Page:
While relaxing with John’s family we reached out to Missouri State University and had a meeting with Dr. Kathleen A. Kennedy, head of the history department. The meeting was successful. Dr. Kennedy was excited about our mission and after the meeting, she expressed an eagerness to continue the conversation down the road. The following days in Kansas were brutal. Our hundred mile quotas during the heat wave were more than our bodies could handle. We went through 10 liters of water each day. Our jerseys were drenched with sweat. We were afraid to go in to any establishments, worried that we would stink up the place.

On July 20th, we crossed into Illinois. Now, in Carbondale, we plan to meet with professors from the Southern Illinois University, then head for Kentucky, while looking forward to end of the heat wave.

At the border of Illionis

“Life Elevated” in Utah

Crossing from Nevada to Utah

By: Lidia

Hello from Utah, the “Life Elevated” state! We have some exciting news from the road. Over the last week, we’ve had our first official meeting at Southern Utah University, were joined by a new team member, and have reached out to over 30 community colleges and state schools along our route. Here’s a quick recap of our recent adventures:

Last Friday, we were fortunate to meet with nine students from Southern Utah University who are interested in public service and careers in DC. We introduced ourselves, SAIS, and the mission of our trip. Lidia discussed how she lived and worked in Eastern Europe. John spoke about his family background and challenges adapting to DC life. Sarahann shared her experiences working in U.S. embassies around the world. The students asked thoughtful and provoking questions, challenging us to reflect on how individuals from different backgrounds can enter and thrive in competitive fields. We know they will all do great things for their communities!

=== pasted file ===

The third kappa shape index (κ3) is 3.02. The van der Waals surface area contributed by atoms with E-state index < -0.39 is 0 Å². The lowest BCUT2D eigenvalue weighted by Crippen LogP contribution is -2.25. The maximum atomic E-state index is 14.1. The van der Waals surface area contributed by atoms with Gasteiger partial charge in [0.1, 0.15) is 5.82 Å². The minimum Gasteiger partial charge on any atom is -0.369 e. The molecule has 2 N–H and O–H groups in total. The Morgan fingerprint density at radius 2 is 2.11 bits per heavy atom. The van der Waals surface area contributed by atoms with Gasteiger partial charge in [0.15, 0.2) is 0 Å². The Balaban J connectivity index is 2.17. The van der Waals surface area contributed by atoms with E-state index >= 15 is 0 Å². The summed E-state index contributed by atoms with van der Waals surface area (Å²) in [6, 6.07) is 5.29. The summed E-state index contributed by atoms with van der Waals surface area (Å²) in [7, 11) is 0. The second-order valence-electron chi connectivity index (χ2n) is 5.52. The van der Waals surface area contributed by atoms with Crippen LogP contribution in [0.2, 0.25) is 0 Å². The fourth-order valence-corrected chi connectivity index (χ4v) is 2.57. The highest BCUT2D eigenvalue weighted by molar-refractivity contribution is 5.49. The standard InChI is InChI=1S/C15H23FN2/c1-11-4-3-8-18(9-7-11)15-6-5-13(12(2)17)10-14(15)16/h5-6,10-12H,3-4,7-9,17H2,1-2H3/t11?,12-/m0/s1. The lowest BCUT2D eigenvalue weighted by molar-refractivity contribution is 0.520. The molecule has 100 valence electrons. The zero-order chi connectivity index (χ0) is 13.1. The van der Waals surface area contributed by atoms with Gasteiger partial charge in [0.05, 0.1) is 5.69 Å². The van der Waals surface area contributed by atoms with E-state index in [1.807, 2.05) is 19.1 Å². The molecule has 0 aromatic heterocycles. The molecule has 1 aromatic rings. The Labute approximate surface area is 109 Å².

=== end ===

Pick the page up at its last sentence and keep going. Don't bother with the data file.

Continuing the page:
Exploring Southern Utah University’s campus after our meet-and-greet with students

In Cedar City, we also had to say goodbye to Josh and Chloe, who are moving on to start their jobs at the Federal Reserve in New York. We will miss them! But, we’ve been joined by a new team member, Jesse Metzger. He will be cycling with us to Washington, DC and has brought wonderful energy to the group. To read more about Jesse’s background, check out our team biography page.

For Jesse’s first day, we began our climb through the Utah mountains. Wow, it is difficult! The hills are pushing us to our breaking points. In a single ride, we climbed over 5,000 feet, reaching an altitude of 10,400 where the snow is still fresh and summer seems far off. On Saturday, we caught a glimpse of Cedar Breaks and met a park ranger whose brother attended SAIS. We also met a fellow Washingtonian, RootChopper, who has a friend working at Johns Hopkins and gave us tips about the road ahead.

Sarahann, Jesse, and Lidia making the long climb from Cedar City to Cedar Breaks

Next, our route brought us to Kodachrome Basin State Park, which has beautiful views, rock formations that look like they’re from Mars, and a campground with 5-star showers. We cleaned ourselves up and spent the night toasting marshmallows over a fire. From there, we traveled to Escalante, UT and then descended into the Escalante Canyons. The road was steep and narrow, so we had to take extra safety precautions. But the view at the bottom of the canyons was worth it!

Views from Kodachrome Basin State Park

Today, we have reached Boulder, UT and have spent the morning reaching out to community and state colleges across the country. We have contacted individuals from over 30 institutions inviting them to connect us with their students. We hope this outreach will be fruitful and help us set up more formal meetings. If you know anyone along our route who would be interested in meeting us, please contact us. We are happy to get coffee and chat with anyone!

John, Sarahann, and Lidia enjoying the views after a long day of cycling